In 1916, additional rulings were brought in to further limit kansetsu waza with the prohibition of ashi garami and neck locks, as well as do jime. These were further added to in 1925, in response to Kosen judo (Kosen judo), which concentrated on ne waza at the expense of tachi waza. The new rules banned all remaining joint locks except those applied to the elbow and prohibited the dragging down of an opponent to enter ne waza.
The Zennihon judo senshuken taikai (All-Japan Judo Championships) were first held in 1930 and have been held every year, with the exception of the wartime period between 1941 and 1948, and continue to be the highest profile tournament in Japan.
Judo's international profile was boosted by the introduction of the World Judo Championships in 1956. The championships were initially a fairly small affair, with 31 athletes attending from 21 countries in the first year. Competitors were exclusively male until the introduction of the Women's Championships in 1980, which took place on alternate years to the Men's Championships. The championships were combined in 1987 to create an event that takes place annually, except for the years in which Olympic games are held. Participation has steadily increased such that, in the most recent championships in 2011, 871 competitors from 132 countries took part.
Judo became an Olympic sport for men in the 1964 Games in Tokyo. The Olympic Committee initially dropped judo for the 1968 Olympics, meeting protests. Dutchman Anton Geesink won the first Olympic gold medal in the open division of judo by defeating Akio Kaminaga of Japan. The women's event was introduced at the Olympics in 1988 as a demonstration event, and an official medal event in 1992. Paralympic judo has been a Paralympic sport (for the visually impaired) since 1988; it is also one of the sports at the Special Olympics.
Current International Contest Rules
The traditional rules of judo are intended to provide a basis upon which to test skill in judo, while avoiding significant risk of injury to the competitors. Additionally, the rules are also intended to enforce proper Reigi (etiquette).
Penalties may be given for: passivity or preventing progress in the match; for safety infringements for example by using prohibited techniques, or for behavior that is deemed to be against the spirit of judo. Fighting must be stopped if a participant is outside the designated area on the mat.
Scoring of the Competition
A throw that places the opponent on his back with impetus and control scores an Ippon, winning the contest. A lesser throw, where the opponent is thrown onto his back, but with insufficient force to merit an ippon, scores a Waza-ari. Two scores of Waza-ari equal an Ippon Waza-ari Awasete Ippon. A throw that places the opponent onto his side scores a Yuko. No amount of yukos equal a waza-ari, they are only considered in the event of an otherwise tied contest.
Ippon is scored in ne-waza for pinning an opponent on his back with a recognised osaekomi-waza for 20 seconds or by forcing a submission through shime-waza or kansetsu-waza. A submission is signalled by tapping the mat or the opponent at least twice with the hand or foot, or by saying Maitta (I surrender). A pin lasting for less than 20 seconds, but more than 15 seconds scores waza-ari and one lasting less than 15 seconds but more than 10 seconds scores a yuko.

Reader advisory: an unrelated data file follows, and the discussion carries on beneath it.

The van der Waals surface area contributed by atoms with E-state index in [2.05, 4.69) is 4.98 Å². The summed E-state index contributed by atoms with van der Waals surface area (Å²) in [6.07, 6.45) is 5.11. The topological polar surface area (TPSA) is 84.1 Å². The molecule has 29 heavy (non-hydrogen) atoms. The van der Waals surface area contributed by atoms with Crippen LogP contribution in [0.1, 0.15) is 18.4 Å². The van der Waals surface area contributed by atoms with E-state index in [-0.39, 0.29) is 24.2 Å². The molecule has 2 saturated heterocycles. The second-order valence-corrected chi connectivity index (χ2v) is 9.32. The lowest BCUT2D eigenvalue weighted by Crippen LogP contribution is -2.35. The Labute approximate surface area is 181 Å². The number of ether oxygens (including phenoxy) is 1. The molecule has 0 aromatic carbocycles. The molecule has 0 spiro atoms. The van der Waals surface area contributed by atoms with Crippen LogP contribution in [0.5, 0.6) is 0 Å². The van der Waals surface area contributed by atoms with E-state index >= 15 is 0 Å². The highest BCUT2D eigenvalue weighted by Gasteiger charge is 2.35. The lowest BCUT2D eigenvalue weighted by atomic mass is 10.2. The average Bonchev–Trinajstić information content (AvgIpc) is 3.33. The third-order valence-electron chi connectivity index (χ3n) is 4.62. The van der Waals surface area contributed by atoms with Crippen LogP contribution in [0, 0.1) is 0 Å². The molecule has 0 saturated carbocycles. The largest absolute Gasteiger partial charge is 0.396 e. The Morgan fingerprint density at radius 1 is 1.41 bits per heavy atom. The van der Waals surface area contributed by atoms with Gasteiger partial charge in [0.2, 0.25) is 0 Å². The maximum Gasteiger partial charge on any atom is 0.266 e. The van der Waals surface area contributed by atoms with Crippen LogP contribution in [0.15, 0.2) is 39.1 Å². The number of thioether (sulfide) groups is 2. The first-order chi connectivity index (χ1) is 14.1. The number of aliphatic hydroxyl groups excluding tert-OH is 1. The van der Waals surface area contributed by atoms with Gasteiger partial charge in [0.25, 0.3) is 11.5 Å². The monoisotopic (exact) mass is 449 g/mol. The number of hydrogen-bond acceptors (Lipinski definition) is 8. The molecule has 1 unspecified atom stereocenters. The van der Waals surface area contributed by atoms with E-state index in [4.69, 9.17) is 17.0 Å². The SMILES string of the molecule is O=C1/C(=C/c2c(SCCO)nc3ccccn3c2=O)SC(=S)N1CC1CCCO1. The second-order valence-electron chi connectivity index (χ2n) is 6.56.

If the scores are identical at the end of the match, the contest is resolved by the Golden Score rule. Golden Score is a sudden death situation where the clock is reset to match-time, and the first contestant to achieve any score wins. If there is no score during this period, then the winner is decided by Hantei, the majority opinion of the referee and the two corner judges.
There have been changes to the scoring. In January 2013, the Hantei was removed and the "Golden Score" no longer has a time limit. The match would continue until a judoka scored through a technique or if the opponent is penalised (Shido).
Penalties of the Competition
Minor rules infractions are penalised with a Shido (literally "guidance"). This is treated as a warning and anything up to three shido make no contribution to the overall score. A fourth shido or serious rules violation yields a Hansoku Make (literally "foul-play defeat"), resulting in disqualification of the penalised competitor.
Formerly, there were two additional levels of penalty between shido and hansoku make: Chui (literally "caution"), equivalent to a Yuko and Keikoku (literally "warning") equivalent to waza-ari.
Representation of Scores
Judo scoreboards show the number of waza-ari and yuko scores scored by each player. (A score of koka was also displayed until its use was abandoned in 2009.) Often an ippon is not represented on the scoreboard, because upon award of an ippon the match is immediately terminated. Some computerized scoreboards will briefly indicate that an ippon has been scored.
Scoreboards normally also show the number of penalties imposed on each player, and sometimes the number of medical visits for each. (Only two "medical" attentions are allowed for each competitor during a match—most often for minor bleeds.)
Electronic scoreboards also usually include timers for measuring both competition time and osaekomi time.
Judo and Jujutsu in the World
Judo and Jujutsu Became Worldwide Famous
Since the Meiji period, judo and jujutsu have spread to foreign countries. Before Kodokan judo became popular in foreign countries, many jujutsu artists went there. So many schools of jujutsu were introduced there, such as Shinto Rokugo-ryu, Fusen-ryu, Sekiguchi-ryu, Tsutsumi Hozan-ryu, and Shinto Yoshin-ryu. At present, those foreign countries have many jujutsu schools of their own, such as Danzan-ryu and Kajukenbo in Hawaii, based on the original one. And there also exist many jujutsu schools that are handed down in foreign countries with their original names unchanged, such as Ryoi Shinto-ryu, Sekiguchi Shin Shin-ryu, Tsutsumi Hozan-ryu, Takeuchi-ryu, Takeuchi Oie-ryu, Takeuchi Hangan-ryu, Shinto Yoshin-ryu and Sosuishi-ryu. Moreover, many jujutsu schools nowadays have their branch practice schools abroad. And even the schools that seem to end their lives in Japan today are found alive in foreign countries. And, as Kodokan judo was transformed into Brazilian Jiu-Jitsu in Brazil, so Kodokan judo, Aikido and the like are occasionally transformed into a new jujutsu school in foreign countries.